Sunday, October 26, 2014

If At First You Don't Succeed...

The problem with many villains is their stick-to-it-itiveness.

How many times has a bad guy come up with a brilliant scheme/device that comes this close to succeeding, only to see the plan thwarted by random chance--and then never try it again?

I understand, from a dramatic standpoint, why you wouldn't want to just do issue after issue of super-villains trying successive iterations of the same plan until it finally worked. Boring!

Yet you would think that some--like Luthor, a scientist in the Silver Age--would not abandon a device that almost succeeded in giving them ultimate power, when they just try to eliminate the x-factor which stopped them earlier.

For example:

Bobby Drake is dying in the hospital, and the rest of the X-Men are trapped in a capsule (slowly) heading into outer space. Magneto has taken over the Xavier School, and he has done so while Warren Worthington's parents are visiting!










So--by analyzing the DNA of the parents of a known mutant, Magneto's device--which he built from scratch--can create an army of mutants, loyal to him, with whatever powers he wants them to have!! Take that, Doom!!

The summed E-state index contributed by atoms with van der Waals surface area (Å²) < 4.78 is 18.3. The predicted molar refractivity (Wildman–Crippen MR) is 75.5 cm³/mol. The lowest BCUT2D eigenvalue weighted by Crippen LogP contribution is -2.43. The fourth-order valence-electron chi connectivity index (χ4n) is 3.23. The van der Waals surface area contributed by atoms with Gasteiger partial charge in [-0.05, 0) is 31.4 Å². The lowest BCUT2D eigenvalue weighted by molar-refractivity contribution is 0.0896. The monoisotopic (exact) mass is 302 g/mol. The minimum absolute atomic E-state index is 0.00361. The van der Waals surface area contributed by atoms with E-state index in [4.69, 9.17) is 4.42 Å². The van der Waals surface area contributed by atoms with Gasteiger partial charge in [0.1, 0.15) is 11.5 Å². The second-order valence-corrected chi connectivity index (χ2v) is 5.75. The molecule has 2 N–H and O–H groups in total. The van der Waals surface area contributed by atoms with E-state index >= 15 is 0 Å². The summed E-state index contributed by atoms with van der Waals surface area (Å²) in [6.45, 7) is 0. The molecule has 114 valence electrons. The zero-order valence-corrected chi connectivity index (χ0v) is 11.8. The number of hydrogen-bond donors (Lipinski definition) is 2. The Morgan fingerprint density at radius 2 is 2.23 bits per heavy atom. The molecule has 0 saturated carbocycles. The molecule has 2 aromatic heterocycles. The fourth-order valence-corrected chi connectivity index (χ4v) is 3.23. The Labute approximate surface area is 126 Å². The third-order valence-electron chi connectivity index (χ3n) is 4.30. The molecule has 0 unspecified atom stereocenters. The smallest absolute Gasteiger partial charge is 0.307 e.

But, unfortunately for ol' Bucket-Head, Iceman recovers (because LASERS!), the rest of the X-Men make it back to earth (because TEAMWORK!), and Professor X mentally summons the Stranger (who had previously captured Magneto and taken him to his home planet for study!), which causes Magneto to flee. So, all is thwarted...


OK, then...but why did Magneto never try this again??

A) There are lots of parents of mutants he could use...or he could just go after the Worthingtons again, once they left Xavier's mansion?
B) He built his machines from crap just lying around the mansion--surely the Master of Magnetism could do it again.
C) It's not as if he lost the knowledge, right? He already knew how to build the machine and make the army?

So if he has the capability to create his Million Mutant Army, loyal to him, with whatever size, strength and mutation he desired, why the hell did he never try that again? The machine worked--it was only the fortuitous recovery of Iceman that stopped his plan from succeeding!! Why not try again elsewhere, with parents not related to the X-Men?!? Why abandon a plan that was this close to conquering the world?

Ah, well, at least he can market the device as a sleep aid on informercials:

From X-Men #18 (1966)

1 comment:

Simon Dyer said...

Mags looks so weird peeping into their room like that.